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Drug-testing at the Olympic Games Poses a Huge Challenge For Scientists

Although the vast majority of Olympic athletes rely on their strength and skill alone, the possible financial rewards of victory can be so great that a few will almost certainly resort to the use of performance-enhancing substances in an attempt to gain the winning edge over their competitors.

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By Dr. Todd Arsenault

In a little over a week the eyes of the entire world will be on the 2010 Olympic Winter Games in Vancouver, where the most elite athletes on the planet will be competing for Olympic glory.

Although the vast majority of them rely on their strength and skill alone, the possible financial rewards of victory can be so great that a few will almost certainly resort to the use of performance-enhancing substances in an attempt to gain the winning edge over their competitors.

Stopping these practices (commonly called 'doping') is essential to ensure that all athletes have a level playing field. Eliminating doping among athletes is not simply a matter of fair play, though - it is a serious public health issue that touches amateur and Olympian alike. Some young athletes have died during competitions because of performance-enhancing substances; others have suffered life-long debilitation.

Performance-enhancing drug testing of elite athletes first began in the 1960s with the international federations for soccer (FIFA) and cycling (UCI), and was used for the first time at the Olympics in the 1968 Games in Mexico City.

Various nations and international sports federations had a mish-mash of drug testing requirements until the World Anti-Doping Agency (WADA) was established in 1999 as the standard setting organization for all international sports, including the Olympic Games.

WADA publishes a list of prohibited substances and methods as part of its World Anti-Doping Code. The list is astounding, and only grows larger each year as cheats find new ways to try to circumvent the surveillance methods used.

Among the current prohibited substances are anabolic steroids (which build muscle mass and were infamously used by Ben Johnson and more recently by some prominent Major League Baseball players); hormones, such as growth factors; and drugs that block, modulate or enhance natural hormones.

Other drugs include diuretics (which can be used in an attempt to mask residues of other drugs that might otherwise be detected in a urine test), stimulants, narcotics, cannabinoids (marijuana-related chemicals), glucocorticosteroids (which are anti-inflammatory and affect metabolism) and beta-blockers (which lower heart rate). There are literally hundreds of individual drugs on the prohibited list.

Besides these chemical substances, the code also prohibits biological materials and methods such as infusion of blood products for enhanced oxygen uptake, chemical or physical methods designed to alter the integrity of samples, and even gene doping to alter gene expression in the athlete's body.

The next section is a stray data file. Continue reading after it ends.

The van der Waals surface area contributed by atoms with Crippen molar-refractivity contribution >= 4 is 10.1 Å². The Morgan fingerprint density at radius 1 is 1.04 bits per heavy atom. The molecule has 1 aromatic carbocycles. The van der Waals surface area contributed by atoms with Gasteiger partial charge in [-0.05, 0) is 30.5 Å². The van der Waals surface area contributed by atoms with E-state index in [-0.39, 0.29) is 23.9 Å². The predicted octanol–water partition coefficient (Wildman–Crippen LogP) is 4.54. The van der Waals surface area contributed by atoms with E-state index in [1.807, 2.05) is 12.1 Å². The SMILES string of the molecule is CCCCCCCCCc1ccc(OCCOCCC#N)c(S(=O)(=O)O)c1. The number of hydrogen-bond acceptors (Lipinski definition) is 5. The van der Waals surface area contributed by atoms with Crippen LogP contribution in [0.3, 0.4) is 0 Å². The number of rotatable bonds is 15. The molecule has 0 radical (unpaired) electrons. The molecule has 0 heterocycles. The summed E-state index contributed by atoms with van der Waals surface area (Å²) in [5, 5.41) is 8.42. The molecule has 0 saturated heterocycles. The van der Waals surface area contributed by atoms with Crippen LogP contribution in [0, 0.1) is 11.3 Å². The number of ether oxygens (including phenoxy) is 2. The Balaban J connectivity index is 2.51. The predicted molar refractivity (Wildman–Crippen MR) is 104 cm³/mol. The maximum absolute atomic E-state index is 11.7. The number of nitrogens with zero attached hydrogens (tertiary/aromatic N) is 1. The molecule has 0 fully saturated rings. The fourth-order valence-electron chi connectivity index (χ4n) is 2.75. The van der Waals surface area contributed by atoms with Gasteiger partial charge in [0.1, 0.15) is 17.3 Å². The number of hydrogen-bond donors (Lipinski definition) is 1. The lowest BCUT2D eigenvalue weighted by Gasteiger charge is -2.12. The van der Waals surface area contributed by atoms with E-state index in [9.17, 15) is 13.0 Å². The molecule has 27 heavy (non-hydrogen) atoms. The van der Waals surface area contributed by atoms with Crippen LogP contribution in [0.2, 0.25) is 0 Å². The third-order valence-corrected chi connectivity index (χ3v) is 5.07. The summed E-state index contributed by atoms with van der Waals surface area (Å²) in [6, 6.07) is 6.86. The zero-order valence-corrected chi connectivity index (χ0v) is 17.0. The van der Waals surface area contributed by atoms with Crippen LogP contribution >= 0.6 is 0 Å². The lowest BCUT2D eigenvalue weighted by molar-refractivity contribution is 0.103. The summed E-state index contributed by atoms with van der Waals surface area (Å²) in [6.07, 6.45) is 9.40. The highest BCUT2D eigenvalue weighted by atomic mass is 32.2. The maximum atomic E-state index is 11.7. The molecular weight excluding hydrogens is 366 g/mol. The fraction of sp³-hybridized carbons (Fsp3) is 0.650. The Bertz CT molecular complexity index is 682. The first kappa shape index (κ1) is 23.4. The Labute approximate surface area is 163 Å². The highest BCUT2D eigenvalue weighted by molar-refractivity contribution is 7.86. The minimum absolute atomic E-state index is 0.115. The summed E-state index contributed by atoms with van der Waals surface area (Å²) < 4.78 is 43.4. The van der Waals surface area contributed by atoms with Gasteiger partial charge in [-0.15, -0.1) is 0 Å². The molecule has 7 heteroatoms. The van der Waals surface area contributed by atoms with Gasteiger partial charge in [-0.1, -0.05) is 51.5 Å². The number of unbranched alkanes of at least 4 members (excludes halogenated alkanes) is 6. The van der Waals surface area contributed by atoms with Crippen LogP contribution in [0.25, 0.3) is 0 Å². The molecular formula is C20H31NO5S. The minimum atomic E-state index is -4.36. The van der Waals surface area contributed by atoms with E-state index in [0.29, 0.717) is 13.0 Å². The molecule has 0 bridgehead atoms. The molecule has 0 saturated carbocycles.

With such a long list of specific chemical compounds and many biological methods that don't necessarily have a specific chemical marker to indicate that they have been used, the anti-doping laboratory has a huge challenge in testing for all of the possible ways to cheat.

Furthermore, the results must be turned around very quickly (usually the next day), there are thousands of urine and blood samples to test, and the results must be reliable enough to stand up in court if necessary.

The laboratory undertaking the testing must also meet extensive requirements to be accredited by WADA, including meeting international standards for day-to-day quality control (testing for false positive and false negative results, daily checks on accuracy, sensitivity, reproducibility, etc.).

The accreditation standard also specifies requirements for ongoing quality assurance, such as validation of test methods, maintenance of equipment, training of scientific and technical staff, sample custody procedures, documentation and control of records, etc.

Accredited laboratories also have to successfully test "blind" negative and positive samples that are provided to them in the guise of real samples, to make sure that they are able to obtain the correct results if a prohibited substance or a marker for a prohibited method is ever present.

Testing so many samples under such scrutiny and in a pressure cooker environment is a huge challenge for the scientists in the doping control laboratory, but their efforts pay off in discouraging the cheats and keeping sport clean.

As a result of the anti-doping laboratory's "Olympian" efforts, we can be assured that when our favourite athletes raise their arms in victory, they have kept WADA's mission to "play true."

Dr. Todd Arsenault is a volunteer member of the executive committee of Science East, whose mission is "To inspire and inform through hands-on science experiences," see www.scienceeast.nb.ca. His column appears every fourth Wednesday.

Source: The Daily Gleaner